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Duckweed: A sustainable protein supplement for the future

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Duckweed is the smallest flowering plant in the world. It is an aquatic plant often found in fresh water or wetlands in most parts of the world that do not freeze too frequently. Floating on or just below the surface of still or slow-moving bodies of water, many around the world perceive it as a pest, claiming it “clogs up lakes or ponds”.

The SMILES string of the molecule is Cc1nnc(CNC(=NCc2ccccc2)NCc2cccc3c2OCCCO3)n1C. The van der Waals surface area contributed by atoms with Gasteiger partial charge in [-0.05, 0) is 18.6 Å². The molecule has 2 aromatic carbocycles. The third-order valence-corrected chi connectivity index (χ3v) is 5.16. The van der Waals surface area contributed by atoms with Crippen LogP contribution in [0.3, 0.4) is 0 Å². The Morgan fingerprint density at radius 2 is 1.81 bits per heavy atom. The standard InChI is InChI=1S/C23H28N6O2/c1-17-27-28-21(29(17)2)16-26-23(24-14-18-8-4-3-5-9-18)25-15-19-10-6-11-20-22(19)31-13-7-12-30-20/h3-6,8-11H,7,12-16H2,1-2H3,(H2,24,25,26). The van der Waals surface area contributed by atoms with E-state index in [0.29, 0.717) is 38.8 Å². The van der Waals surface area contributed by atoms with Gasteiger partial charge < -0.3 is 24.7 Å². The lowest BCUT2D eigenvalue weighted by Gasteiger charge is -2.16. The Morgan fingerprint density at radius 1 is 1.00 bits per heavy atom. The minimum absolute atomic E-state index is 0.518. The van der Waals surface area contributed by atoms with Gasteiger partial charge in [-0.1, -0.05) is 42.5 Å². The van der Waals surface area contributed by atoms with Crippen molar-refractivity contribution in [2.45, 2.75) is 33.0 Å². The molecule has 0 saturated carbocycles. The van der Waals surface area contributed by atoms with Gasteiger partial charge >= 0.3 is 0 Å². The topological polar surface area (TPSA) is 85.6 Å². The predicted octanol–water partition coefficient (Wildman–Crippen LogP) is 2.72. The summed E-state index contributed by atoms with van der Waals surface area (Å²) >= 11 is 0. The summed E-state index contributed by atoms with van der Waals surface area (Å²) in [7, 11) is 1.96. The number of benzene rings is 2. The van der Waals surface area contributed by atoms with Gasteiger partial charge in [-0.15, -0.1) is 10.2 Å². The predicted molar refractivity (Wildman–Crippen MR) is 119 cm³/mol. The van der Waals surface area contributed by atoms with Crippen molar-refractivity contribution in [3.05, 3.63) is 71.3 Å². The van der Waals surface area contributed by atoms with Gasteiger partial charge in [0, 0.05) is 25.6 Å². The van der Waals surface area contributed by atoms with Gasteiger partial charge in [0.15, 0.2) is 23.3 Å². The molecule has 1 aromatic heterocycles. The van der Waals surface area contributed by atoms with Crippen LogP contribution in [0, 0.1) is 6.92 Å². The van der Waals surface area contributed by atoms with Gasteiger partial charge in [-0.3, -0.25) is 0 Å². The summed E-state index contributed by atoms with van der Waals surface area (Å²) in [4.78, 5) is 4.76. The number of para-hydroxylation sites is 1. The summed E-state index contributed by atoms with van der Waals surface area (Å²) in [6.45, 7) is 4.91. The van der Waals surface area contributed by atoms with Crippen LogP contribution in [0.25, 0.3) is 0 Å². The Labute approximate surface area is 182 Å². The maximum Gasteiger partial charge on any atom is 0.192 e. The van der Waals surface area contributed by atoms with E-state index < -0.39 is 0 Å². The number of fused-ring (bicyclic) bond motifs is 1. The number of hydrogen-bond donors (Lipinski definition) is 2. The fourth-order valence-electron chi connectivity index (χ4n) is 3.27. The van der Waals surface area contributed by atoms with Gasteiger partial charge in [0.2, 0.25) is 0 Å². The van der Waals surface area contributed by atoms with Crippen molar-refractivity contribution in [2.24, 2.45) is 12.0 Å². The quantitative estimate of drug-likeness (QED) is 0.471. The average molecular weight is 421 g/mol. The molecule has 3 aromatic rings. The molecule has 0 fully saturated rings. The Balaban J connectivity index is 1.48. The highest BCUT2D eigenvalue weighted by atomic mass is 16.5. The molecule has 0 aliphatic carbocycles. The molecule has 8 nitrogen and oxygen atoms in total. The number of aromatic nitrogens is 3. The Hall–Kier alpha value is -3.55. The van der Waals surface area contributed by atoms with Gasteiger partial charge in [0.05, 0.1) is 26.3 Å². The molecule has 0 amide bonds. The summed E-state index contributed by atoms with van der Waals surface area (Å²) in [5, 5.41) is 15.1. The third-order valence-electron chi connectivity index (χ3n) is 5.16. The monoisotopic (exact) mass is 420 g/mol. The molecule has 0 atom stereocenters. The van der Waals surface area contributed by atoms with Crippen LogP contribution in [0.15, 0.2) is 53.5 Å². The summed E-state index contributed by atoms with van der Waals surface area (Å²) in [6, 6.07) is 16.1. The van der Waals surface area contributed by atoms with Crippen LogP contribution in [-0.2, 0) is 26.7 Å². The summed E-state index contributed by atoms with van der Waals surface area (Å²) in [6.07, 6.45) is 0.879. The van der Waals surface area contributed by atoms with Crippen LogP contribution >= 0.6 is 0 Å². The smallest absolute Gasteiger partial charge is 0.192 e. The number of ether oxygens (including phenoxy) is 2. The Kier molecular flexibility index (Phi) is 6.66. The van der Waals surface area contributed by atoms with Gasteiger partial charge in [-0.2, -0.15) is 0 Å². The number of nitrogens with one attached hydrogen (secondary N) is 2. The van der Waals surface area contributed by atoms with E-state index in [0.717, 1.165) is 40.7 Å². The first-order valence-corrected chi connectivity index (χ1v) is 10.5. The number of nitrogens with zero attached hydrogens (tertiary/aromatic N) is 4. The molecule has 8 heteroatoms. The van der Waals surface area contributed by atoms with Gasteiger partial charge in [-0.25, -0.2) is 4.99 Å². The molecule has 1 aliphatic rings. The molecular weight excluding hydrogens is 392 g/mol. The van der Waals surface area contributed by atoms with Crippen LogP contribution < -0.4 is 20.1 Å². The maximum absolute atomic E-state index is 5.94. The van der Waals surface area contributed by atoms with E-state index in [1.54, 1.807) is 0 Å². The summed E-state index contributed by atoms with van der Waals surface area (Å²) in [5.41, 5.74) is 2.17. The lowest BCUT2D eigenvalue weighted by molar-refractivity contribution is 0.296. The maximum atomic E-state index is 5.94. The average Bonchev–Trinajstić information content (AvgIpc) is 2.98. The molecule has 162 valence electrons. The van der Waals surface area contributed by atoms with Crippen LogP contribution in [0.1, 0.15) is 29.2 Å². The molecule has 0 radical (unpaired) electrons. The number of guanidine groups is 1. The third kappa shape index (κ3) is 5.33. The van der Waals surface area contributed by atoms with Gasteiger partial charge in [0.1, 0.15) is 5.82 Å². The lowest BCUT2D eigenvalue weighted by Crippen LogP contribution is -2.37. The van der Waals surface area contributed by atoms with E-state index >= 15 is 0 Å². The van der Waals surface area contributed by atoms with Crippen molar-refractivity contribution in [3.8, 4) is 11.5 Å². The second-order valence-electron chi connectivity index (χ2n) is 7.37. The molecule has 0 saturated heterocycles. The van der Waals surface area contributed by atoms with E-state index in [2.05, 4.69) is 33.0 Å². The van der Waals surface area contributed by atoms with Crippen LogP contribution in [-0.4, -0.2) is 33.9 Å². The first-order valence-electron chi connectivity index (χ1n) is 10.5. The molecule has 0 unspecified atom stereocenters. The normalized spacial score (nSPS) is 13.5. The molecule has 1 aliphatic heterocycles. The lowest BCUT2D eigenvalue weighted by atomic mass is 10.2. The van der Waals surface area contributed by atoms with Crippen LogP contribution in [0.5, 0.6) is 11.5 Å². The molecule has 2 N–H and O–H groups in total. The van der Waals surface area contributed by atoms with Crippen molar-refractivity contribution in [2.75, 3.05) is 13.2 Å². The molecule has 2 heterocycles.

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Duckweed: A sustainable protein supplement for the future